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. Last Updated: 07/27/2016

Newspaper Ban Illegal, Court Rules

President Boris Yeltsin's government's suspension of the opposition newspaper Sovetskaya Rossiya after the hardline rebellion last month was ruled illegal by a Moscow district court Tuesday, Itar-Tass reported.

The decision allows the newspaper to resume publication within 10 days, the news agency said.

Sovetskaya Rossiya and Pravda were among 16 newspapers banned in a move which sparked accusations of despotism from Yeltsin's critics, and infighting among his advisers.

Sovetskaya Rossiya took the Press and Information Ministry to court after defying the ministry's demand to replace its editor and tone down its pro-communist and nationalist rhetoric.

Pravda changed its editor and was allowed to reopen, but was suspended Friday by the Pressa printing plant for non-payment of debts, along with two other national dailies, Rossiiskaya Gazeta and Komsomolskaya Pravda.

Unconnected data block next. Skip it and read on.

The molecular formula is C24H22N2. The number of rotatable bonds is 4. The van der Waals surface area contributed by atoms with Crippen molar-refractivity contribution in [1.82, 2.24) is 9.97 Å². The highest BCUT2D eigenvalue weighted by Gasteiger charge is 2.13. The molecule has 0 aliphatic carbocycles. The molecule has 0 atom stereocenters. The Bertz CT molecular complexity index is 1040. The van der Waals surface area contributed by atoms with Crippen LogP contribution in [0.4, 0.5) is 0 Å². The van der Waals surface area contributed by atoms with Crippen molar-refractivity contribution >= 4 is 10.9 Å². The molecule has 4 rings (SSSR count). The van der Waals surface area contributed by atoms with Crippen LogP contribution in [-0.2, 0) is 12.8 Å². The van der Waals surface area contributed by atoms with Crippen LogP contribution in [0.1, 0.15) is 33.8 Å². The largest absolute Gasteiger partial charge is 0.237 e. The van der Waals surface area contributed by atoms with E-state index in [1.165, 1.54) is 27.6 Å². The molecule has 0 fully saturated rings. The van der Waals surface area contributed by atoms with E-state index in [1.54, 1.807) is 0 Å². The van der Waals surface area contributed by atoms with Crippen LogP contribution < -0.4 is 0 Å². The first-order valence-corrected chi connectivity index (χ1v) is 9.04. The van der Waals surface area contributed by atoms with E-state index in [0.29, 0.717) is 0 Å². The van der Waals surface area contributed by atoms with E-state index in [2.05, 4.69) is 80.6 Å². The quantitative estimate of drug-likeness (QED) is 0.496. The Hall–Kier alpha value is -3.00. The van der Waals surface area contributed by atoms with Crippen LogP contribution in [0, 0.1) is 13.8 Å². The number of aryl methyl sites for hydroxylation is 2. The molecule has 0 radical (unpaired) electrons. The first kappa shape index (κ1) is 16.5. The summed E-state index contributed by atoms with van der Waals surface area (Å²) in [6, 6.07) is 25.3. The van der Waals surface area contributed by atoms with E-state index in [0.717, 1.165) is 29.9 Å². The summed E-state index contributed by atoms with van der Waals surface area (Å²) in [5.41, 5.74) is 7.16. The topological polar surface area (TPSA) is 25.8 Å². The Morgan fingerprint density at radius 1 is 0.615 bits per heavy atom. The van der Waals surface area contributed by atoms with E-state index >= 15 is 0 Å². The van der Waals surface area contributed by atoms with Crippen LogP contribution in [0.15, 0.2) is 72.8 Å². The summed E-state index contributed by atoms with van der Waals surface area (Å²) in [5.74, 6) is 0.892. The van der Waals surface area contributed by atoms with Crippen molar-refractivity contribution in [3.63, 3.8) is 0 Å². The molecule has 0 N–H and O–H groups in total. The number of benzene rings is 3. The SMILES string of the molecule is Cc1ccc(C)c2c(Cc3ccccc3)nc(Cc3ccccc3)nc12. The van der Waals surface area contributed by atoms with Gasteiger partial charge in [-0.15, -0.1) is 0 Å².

Komsomolskaya Pravda paid its arrears of 180 million rubles Tuesday and will resume publication Wednesday, said Alexander Kanayev, deputy chief of Pressa.

Lyudmila Pimenova, executive director of Komsomolskaya Pravda, said the paper was able to pay largely because of a stipend of 666 million rubles granted by the Press and Information Ministry.

Pravda and Rossiiskaya Gazeta have still to come up with the funds to pay off their respective debts.

In another example of the testy relationship between the government and the media, Yeltsin announced plans Tuesday to give Russia's only private national television company airtime on a government channel - and then suspended the move a few hours later.

A decree issued Tuesday morning granted about seven hours of daily airtime on Channel 4 to Independent Television, which was formed in September by defectors from state television.

But the decree was suspended Tuesday evening because of disagreements between the government, Independent Television and Ostankino, according to an official who asked that neither he nor his position be named.